KARACHI: Housing finance by banks increased by 16.2 per cent during FY17 but the number of borrowers declined indicating the rising finance costs in the country.
The State Bank’s latest report on housing finance by banks and development finance institutions (DFIs) showed that the total outstanding amount of housing finance has increased to Rs88.18 billion by June compared to Rs75.89bn in June last year.
Housing shortage has become a serious issue and a crisis like situation has developed in the sector, however, the financial institutions’ participation in the sector remains depressed. The government is willing to build five million houses to fill the shortage of around 10m housing units across the country.
However, the recent move by the government to reduce development funds clearly indicates that building such a large number of houses would not be possible in the current fiscal year.
The SBP data shows that Islamic banks were more aggressive than conventional banks in financing the housing sector despite the fact the Islamic banks are still a small part – about 13pc – of conventional banks.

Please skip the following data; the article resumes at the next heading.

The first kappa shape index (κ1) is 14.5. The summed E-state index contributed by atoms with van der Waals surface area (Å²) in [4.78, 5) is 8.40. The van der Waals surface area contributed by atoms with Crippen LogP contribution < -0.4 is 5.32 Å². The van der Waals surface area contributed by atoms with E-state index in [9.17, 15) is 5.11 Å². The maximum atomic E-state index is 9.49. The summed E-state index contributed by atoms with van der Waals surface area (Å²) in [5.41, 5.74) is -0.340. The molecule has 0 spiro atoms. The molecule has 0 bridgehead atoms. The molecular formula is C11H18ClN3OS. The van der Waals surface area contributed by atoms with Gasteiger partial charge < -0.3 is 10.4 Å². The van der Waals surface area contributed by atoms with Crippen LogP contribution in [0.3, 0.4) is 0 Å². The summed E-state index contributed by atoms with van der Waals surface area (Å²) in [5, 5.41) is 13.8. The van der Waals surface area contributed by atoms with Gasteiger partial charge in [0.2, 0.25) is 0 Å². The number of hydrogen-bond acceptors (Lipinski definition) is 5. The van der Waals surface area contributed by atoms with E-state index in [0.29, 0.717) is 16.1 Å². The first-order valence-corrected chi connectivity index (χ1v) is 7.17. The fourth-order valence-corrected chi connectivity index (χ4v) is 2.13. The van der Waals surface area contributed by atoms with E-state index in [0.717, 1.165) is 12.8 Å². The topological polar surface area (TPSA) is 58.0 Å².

The outstanding amount of Islamic Banks for housing finance till June reached Rs39.23bn compared to Rs31.73bn last year; a growth of 23pc. Islamic Banks have been banking on their attractive products to finance housing in the country.
The financing for housing sector by the conventional banks also noted an increase of 19pc to Rs34.56bn during the year but it remained below the total size of financing by the Islamic Banks. The financing by DFIs declined to Rs14.39bn from Rs15.12bn.
No data was available on outstanding finance of House Building Finance Company (HBFC) which is one the largest financer for housing in the country. The banks – particularly conventional banks – argue that since most of the deposits in the banks are kept for less than one year, their potential for long term financing is significantly low.
Despite a visible increase in volume of the overall housing finance, total number of borrowers on the other hand reduced by 5,533 to 62,062 till June.
However, the non-performing loans (NPL) ratio of banks and DFIs improved significantly as the dropping down to 12.74pc from 18.38pc last year. The NPL ratio for banks, however, declined to 8.47pc from 11.32pc.
The SBP report also noted that small group of people (6,251) borrowed highest amount of Rs60.51bn. At the same time, the largest number of people (44,638) borrowed smallest amount of Rs7.66bn during the period under review.
Published in Dawn, September 27th, 2018